What Is Metabolism in the Human Body?

What Is Metabolism in the Human Body?

Published by Wonder Laboratories on May 25th 2017

‘Metabolism' is one of those health-related words we often hear in discussions focused on diet, weight and exercise; but do we really know what it means? Metabolism typically is talked about in simplistic terms, as if it's some sort of biomechanical device that runs our body like an engine powers a car, when all we need to do is fuel it three times a day so we can enjoy the ride. However, there's more to metabolism than just something to keep revved up if we want to drop the pounds. Our metabolism is the technical term for a process, one in which our body takes what we put into it – via eating and drinking – and converts it into energy. It encompasses all of the biochemical and hormonal reactions in the body, per, that keep our bodily organs and cells operating at optimal capacity (as long as we feed it properly and consistently). This is so we can do what we need and want to do in life while our body does all the things it needs to do in order to function properly. That is, the energy produced by the metabolic process not only gives us the zip needed for us to put in a 40-hour work week, clean the dishes, brush our teeth, mow the yard or play 18 holes of golf; it also supports on a 24/7 basis our bodily functions such as our beating heart, digestion of food, the lungs with which we breathe and the eyes with which we see. Proper nutrition is at the heart of a healthy metabolism. We all have to eat and drink, but not as often or as much as we might think we need to do, thanks to our all-knowing metabolism. Even though our finely tuned metabolism is in operational mode every waking moment of our lives, it also is purring away as we sleep. It knows on its own how to slow down, when needed, if it senses that the consumed food in our bodies is in short supply. At such time our metabolism shows down, conserving the release of energy, so that we can survive longer. In this way, our metabolism is programmed to conserve our energy for when we positively need it, as puts it.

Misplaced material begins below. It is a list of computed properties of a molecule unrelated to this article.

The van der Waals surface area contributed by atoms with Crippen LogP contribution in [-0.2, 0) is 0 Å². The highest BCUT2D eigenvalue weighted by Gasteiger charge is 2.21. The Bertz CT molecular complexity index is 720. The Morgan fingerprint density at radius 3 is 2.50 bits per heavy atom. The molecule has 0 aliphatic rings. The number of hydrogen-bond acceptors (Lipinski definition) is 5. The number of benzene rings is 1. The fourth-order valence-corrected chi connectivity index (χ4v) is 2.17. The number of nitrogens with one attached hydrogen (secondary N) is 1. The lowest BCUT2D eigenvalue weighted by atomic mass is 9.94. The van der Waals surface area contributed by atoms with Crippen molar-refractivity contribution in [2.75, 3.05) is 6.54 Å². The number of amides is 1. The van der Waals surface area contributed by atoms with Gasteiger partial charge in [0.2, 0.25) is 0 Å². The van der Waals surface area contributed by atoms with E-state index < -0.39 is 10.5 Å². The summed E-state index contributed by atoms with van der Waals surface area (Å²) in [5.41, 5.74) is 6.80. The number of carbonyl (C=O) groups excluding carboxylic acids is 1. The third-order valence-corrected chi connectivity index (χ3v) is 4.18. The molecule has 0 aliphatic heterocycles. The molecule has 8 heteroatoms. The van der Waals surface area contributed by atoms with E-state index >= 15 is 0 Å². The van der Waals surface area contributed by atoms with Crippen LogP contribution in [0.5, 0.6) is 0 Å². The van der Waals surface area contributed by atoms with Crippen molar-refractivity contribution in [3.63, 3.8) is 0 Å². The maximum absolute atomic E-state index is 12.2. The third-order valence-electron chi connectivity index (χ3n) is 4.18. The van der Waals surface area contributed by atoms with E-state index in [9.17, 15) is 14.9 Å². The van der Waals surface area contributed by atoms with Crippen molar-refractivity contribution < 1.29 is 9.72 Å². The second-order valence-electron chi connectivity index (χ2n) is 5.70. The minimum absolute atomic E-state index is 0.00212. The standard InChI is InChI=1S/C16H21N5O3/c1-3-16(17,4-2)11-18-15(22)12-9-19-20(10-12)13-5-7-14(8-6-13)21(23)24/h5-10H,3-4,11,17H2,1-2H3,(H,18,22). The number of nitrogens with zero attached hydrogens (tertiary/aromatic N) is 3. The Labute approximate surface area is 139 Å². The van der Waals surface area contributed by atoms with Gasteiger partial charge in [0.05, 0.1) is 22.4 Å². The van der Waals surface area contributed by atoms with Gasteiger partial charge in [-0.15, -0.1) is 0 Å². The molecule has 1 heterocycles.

Slow Metabolism vs. Fast Metabolism

How often have you heard it said about a person who somehow manages to keep off the pounds despite a voracious appetite that he or she must have a fast metabolism ? The rest of us look jealously at someone like that and then we look at ourselves and shrug off those extra unwanted pounds as merely being the fault of a slow metabolism. Actually, both conclusions may be faulty. The truth is, the more physically active you are – and that even includes being fidgety – the more calories you burn, per More than likely, that thin(ner) person with the alleged fast metabolism, probably is just more active than most other people and eats fewer calories, even if they don't see themselves as doing anything out of the ordinary.

Factors That Affect Metabolism

A number of factors can affect our metabolism. Here are four of them, outlined at
  • Age. The older we get, the harder it is to ramp up our metabolism speed to where it used to be. Studies have shown that our metabolic rate decreases about 5% each decade after we turn 40, and the reason is our loss of muscle mass during that time.
  • Gender. Males generally have more muscle mass than females do; therefore, men will burn calories faster than women.
  • Heredity. Picture your parents and grandparents; that will give you an indication of what's in store for your future and your metabolic rate going forward.
  • Weight. One of the benefits of being of larger stature and greater muscle mass is that you burn more calories than thinner people do. That's because it takes more energy for larger people to move. Two men six feet tall: one weighs 250, the other 170. They both walk two miles in 35 minutes. Which man burns more calories? Most likely, the former.
Short of a major overhaul to your daily eating habits, there are a few changes you can make to your eating habits in order to increase your metabolism. They include eating more but smaller meals throughout the day instead of the usual two or three bigger meals – this will help you maintain a high metabolic rate while stabilizing your blood-sugar level. Also, eat more protein and iron-rich foods. We'll soon go into more detail about metabolism and nutrition.

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